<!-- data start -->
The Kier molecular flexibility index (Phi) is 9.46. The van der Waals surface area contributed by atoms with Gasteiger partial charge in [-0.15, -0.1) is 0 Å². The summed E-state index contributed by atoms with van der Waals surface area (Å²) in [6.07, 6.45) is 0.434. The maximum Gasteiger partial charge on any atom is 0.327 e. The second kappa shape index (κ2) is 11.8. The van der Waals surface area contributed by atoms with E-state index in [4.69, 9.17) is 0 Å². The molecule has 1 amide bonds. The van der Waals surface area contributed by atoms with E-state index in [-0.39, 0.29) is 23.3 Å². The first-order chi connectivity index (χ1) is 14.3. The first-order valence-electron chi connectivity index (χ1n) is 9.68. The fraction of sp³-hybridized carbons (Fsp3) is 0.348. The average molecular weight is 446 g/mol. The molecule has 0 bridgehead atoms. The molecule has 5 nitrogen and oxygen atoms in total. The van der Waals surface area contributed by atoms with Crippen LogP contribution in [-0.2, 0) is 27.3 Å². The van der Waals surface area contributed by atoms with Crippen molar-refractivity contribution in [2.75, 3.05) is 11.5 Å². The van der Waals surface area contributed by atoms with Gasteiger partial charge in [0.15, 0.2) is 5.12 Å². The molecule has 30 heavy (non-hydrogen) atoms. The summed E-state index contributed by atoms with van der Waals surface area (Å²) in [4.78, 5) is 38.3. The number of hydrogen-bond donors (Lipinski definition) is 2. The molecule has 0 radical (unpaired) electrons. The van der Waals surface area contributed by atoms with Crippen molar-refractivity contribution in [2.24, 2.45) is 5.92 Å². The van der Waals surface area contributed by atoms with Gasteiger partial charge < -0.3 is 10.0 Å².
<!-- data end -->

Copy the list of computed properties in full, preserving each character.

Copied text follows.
The Kier molecular flexibility index (Phi) is 9.46. The van der Waals surface area contributed by atoms with Gasteiger partial charge in [-0.15, -0.1) is 0 Å². The summed E-state index contributed by atoms with van der Waals surface area (Å²) in [6.07, 6.45) is 0.434. The maximum Gasteiger partial charge on any atom is 0.327 e. The second kappa shape index (κ2) is 11.8. The van der Waals surface area contributed by atoms with E-state index in [4.69, 9.17) is 0 Å². The molecule has 1 amide bonds. The van der Waals surface area contributed by atoms with E-state index in [-0.39, 0.29) is 23.3 Å². The first-order chi connectivity index (χ1) is 14.3. The first-order valence-electron chi connectivity index (χ1n) is 9.68. The fraction of sp³-hybridized carbons (Fsp3) is 0.348. The average molecular weight is 446 g/mol. The molecule has 0 bridgehead atoms. The molecule has 5 nitrogen and oxygen atoms in total. The van der Waals surface area contributed by atoms with Crippen LogP contribution in [-0.2, 0) is 27.3 Å². The van der Waals surface area contributed by atoms with Crippen molar-refractivity contribution in [2.75, 3.05) is 11.5 Å². The van der Waals surface area contributed by atoms with Gasteiger partial charge in [0.15, 0.2) is 5.12 Å². The molecule has 30 heavy (non-hydrogen) atoms. The summed E-state index contributed by atoms with van der Waals surface area (Å²) in [4.78, 5) is 38.3. The number of hydrogen-bond donors (Lipinski definition) is 2. The molecule has 0 radical (unpaired) electrons. The van der Waals surface area contributed by atoms with Crippen molar-refractivity contribution in [2.24, 2.45) is 5.92 Å². The van der Waals surface area contributed by atoms with Gasteiger partial charge < -0.3 is 10.0 Å².